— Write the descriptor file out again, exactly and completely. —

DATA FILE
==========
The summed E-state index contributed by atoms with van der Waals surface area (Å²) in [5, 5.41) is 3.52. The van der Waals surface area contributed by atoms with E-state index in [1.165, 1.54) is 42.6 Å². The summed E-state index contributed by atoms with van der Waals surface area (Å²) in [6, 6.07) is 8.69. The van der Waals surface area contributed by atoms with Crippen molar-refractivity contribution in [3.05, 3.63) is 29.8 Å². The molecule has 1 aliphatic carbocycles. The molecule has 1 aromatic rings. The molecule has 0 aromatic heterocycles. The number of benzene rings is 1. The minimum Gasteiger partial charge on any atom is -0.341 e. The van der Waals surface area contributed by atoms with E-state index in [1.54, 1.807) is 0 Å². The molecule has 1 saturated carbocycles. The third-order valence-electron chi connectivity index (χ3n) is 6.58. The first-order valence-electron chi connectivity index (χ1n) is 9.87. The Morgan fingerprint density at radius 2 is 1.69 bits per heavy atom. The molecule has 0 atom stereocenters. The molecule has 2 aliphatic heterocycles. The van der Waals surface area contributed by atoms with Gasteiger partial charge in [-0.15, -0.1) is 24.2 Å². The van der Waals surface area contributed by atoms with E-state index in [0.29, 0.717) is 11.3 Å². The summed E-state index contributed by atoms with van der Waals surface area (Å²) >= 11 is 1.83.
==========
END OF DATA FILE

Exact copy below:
The summed E-state index contributed by atoms with van der Waals surface area (Å²) in [5, 5.41) is 3.52. The van der Waals surface area contributed by atoms with E-state index in [1.165, 1.54) is 42.6 Å². The summed E-state index contributed by atoms with van der Waals surface area (Å²) in [6, 6.07) is 8.69. The van der Waals surface area contributed by atoms with Crippen molar-refractivity contribution in [3.05, 3.63) is 29.8 Å². The molecule has 1 aliphatic carbocycles. The molecule has 1 aromatic rings. The molecule has 0 aromatic heterocycles. The number of benzene rings is 1. The minimum Gasteiger partial charge on any atom is -0.341 e. The van der Waals surface area contributed by atoms with E-state index in [1.54, 1.807) is 0 Å². The molecule has 1 saturated carbocycles. The third-order valence-electron chi connectivity index (χ3n) is 6.58. The first-order valence-electron chi connectivity index (χ1n) is 9.87. The Morgan fingerprint density at radius 2 is 1.69 bits per heavy atom. The molecule has 0 atom stereocenters. The molecule has 2 aliphatic heterocycles. The van der Waals surface area contributed by atoms with Gasteiger partial charge in [-0.15, -0.1) is 24.2 Å². The van der Waals surface area contributed by atoms with E-state index in [0.29, 0.717) is 11.3 Å². The summed E-state index contributed by atoms with van der Waals surface area (Å²) >= 11 is 1.83.